Date of Award

5-2014

Document Type

Thesis

Degree Name

Master of Science (MS)

Legacy Department

Wildlife and Fisheries Biology

Advisor

Baldwin, Robert F.

Committee Member

Homyack , Jessica A.

Committee Member

Jodice , Patrick G.

Abstract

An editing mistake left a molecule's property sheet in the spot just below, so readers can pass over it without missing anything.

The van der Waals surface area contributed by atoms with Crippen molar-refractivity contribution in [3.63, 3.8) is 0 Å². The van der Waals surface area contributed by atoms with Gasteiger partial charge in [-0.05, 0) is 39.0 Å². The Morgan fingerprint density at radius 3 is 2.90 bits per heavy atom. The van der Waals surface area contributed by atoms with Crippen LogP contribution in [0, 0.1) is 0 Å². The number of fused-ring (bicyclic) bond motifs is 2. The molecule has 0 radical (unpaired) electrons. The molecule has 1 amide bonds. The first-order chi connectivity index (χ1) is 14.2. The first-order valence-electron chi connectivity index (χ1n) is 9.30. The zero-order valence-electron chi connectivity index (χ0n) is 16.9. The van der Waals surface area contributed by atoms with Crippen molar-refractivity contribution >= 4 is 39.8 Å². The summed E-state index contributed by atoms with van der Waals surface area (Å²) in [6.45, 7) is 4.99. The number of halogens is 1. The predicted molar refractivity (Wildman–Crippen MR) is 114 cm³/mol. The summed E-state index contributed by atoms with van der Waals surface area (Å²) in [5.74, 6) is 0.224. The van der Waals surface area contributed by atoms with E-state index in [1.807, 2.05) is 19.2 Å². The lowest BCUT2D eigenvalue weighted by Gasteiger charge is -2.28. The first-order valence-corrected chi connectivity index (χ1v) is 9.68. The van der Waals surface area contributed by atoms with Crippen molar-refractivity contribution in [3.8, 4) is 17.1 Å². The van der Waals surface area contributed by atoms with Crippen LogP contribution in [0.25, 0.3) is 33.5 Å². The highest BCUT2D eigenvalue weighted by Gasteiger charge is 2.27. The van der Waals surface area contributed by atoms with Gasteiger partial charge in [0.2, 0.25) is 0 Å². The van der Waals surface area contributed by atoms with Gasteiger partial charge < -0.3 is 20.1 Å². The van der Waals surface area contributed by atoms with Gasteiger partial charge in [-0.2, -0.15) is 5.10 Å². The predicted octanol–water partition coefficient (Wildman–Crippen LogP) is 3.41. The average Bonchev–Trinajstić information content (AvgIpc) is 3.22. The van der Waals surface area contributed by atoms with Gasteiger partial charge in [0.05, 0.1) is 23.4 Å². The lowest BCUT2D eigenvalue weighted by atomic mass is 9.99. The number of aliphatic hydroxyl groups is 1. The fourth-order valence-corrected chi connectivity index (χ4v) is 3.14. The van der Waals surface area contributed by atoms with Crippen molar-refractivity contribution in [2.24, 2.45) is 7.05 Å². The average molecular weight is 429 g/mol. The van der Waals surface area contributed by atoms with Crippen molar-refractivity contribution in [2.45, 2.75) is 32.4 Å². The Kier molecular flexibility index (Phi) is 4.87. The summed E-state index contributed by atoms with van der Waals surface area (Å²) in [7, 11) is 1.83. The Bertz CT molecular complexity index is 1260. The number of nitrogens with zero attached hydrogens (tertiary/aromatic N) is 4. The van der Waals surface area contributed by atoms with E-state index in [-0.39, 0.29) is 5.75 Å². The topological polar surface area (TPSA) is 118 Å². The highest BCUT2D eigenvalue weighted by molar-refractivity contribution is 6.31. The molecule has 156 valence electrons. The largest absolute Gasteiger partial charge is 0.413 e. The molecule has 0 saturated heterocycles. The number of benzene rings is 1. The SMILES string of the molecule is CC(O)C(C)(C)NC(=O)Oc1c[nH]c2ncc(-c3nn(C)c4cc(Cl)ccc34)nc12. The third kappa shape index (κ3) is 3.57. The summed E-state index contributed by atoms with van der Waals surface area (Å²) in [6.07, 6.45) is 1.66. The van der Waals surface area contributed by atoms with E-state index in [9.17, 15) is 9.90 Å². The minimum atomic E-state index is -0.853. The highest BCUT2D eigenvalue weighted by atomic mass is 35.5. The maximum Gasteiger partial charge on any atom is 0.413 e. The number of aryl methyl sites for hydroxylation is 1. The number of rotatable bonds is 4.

Understanding spatial and population ecology of organisms allows land managers to predict how changes in distribution and composition of landscape features influence persistence. Our goal was to investigate body size, sex ratios, survival, individual movements, and habitat selection of a vulnerable freshwater turtle species, the spotted turtle (Clemmys guttata), in an intensively-managed forest landscape in eastern North Carolina, USA. Spotted turtles naturally occur in wetland-dominated landscapes, but this system is heavily-altered, with >222,000 hectares of pine plantations and >10,000 km of ditches managed by Weyerhaeuser Company. During 2012-2013, we captured and individually marked 280 turtles, and used radio-telemetry (n = 31) to investigate movements and habitat selection at multiple scales. Spotted turtle monthly survival estimates were high with an annual population growth rate >1. According to a stage-based population matrix, adult and juvenile survival were the most sensitive vital rates in the population. Turtle movements and habitat selection were focused on ditch networks, which appeared to provide travel corridors between upland and aquatic sites as well as access to potential mates. At the local scale, turtles selected for greater understory closure, more pine needle substrate cover, and greater substrate temperature, suggesting scale-dependent behaviors (i.e. thermoregulation) and the importance of pine forest cover around the ditches. At the landscape scale, ditch features and middle-old aged stands were important predictors of turtle locations, which may provide important habitat for imperiled species in highly-managed forest ecosystems. Also, the persistence of spotted turtles, a vulnerable, wetland-dwelling species, in an intensively-managed upland and aquatic landscape may suggest credibility of certain management regimes given the decline of the species in more natural ecosystems.

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